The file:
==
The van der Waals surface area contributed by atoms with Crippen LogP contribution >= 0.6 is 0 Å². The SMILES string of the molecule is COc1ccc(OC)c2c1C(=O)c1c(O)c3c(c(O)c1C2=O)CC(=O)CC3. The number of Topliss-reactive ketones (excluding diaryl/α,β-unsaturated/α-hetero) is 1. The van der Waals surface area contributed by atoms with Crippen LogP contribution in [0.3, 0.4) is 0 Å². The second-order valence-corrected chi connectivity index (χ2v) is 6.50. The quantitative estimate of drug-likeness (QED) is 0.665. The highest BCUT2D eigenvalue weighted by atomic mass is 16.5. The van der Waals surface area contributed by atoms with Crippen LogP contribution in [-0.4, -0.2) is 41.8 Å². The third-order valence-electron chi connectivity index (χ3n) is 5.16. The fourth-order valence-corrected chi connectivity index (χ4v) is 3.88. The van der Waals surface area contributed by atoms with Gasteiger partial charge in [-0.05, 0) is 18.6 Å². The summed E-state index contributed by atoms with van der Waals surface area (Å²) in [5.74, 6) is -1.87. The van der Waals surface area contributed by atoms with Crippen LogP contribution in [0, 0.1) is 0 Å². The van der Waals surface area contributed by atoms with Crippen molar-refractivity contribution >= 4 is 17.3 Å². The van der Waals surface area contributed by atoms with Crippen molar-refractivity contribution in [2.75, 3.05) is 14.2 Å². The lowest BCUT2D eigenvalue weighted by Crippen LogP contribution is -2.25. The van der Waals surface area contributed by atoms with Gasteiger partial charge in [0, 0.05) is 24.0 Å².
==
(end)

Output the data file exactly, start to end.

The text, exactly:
The van der Waals surface area contributed by atoms with Crippen LogP contribution >= 0.6 is 0 Å². The SMILES string of the molecule is COc1ccc(OC)c2c1C(=O)c1c(O)c3c(c(O)c1C2=O)CC(=O)CC3. The number of Topliss-reactive ketones (excluding diaryl/α,β-unsaturated/α-hetero) is 1. The van der Waals surface area contributed by atoms with Crippen LogP contribution in [0.3, 0.4) is 0 Å². The second-order valence-corrected chi connectivity index (χ2v) is 6.50. The quantitative estimate of drug-likeness (QED) is 0.665. The highest BCUT2D eigenvalue weighted by atomic mass is 16.5. The van der Waals surface area contributed by atoms with Crippen LogP contribution in [-0.4, -0.2) is 41.8 Å². The third-order valence-electron chi connectivity index (χ3n) is 5.16. The fourth-order valence-corrected chi connectivity index (χ4v) is 3.88. The van der Waals surface area contributed by atoms with Gasteiger partial charge in [-0.05, 0) is 18.6 Å². The summed E-state index contributed by atoms with van der Waals surface area (Å²) in [5.74, 6) is -1.87. The van der Waals surface area contributed by atoms with Crippen LogP contribution in [0, 0.1) is 0 Å². The van der Waals surface area contributed by atoms with Crippen molar-refractivity contribution >= 4 is 17.3 Å². The van der Waals surface area contributed by atoms with Crippen molar-refractivity contribution in [2.75, 3.05) is 14.2 Å². The lowest BCUT2D eigenvalue weighted by Crippen LogP contribution is -2.25. The van der Waals surface area contributed by atoms with Gasteiger partial charge in [0, 0.05) is 24.0 Å².